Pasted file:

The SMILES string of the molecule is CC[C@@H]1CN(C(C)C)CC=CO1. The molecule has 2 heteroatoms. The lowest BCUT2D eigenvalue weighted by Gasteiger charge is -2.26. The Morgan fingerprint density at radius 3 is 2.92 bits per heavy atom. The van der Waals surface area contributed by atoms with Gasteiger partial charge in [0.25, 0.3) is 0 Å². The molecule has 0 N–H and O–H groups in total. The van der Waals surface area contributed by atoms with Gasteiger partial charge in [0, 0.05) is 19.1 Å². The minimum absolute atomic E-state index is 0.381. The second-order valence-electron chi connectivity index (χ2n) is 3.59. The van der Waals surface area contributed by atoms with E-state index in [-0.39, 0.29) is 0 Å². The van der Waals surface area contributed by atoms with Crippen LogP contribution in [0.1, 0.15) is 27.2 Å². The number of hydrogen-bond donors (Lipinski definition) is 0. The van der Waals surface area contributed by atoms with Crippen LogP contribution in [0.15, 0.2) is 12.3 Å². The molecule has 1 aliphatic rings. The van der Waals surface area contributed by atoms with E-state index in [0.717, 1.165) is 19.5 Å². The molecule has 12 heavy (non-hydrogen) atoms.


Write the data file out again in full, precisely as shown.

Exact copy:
The SMILES string of the molecule is CC[C@@H]1CN(C(C)C)CC=CO1. The molecule has 2 heteroatoms. The lowest BCUT2D eigenvalue weighted by Gasteiger charge is -2.26. The Morgan fingerprint density at radius 3 is 2.92 bits per heavy atom. The van der Waals surface area contributed by atoms with Gasteiger partial charge in [0.25, 0.3) is 0 Å². The molecule has 0 N–H and O–H groups in total. The van der Waals surface area contributed by atoms with Gasteiger partial charge in [0, 0.05) is 19.1 Å². The minimum absolute atomic E-state index is 0.381. The second-order valence-electron chi connectivity index (χ2n) is 3.59. The van der Waals surface area contributed by atoms with E-state index in [-0.39, 0.29) is 0 Å². The van der Waals surface area contributed by atoms with Crippen LogP contribution in [0.1, 0.15) is 27.2 Å². The number of hydrogen-bond donors (Lipinski definition) is 0. The van der Waals surface area contributed by atoms with Crippen LogP contribution in [0.15, 0.2) is 12.3 Å². The molecule has 1 aliphatic rings. The van der Waals surface area contributed by atoms with E-state index in [0.717, 1.165) is 19.5 Å². The molecule has 12 heavy (non-hydrogen) atoms.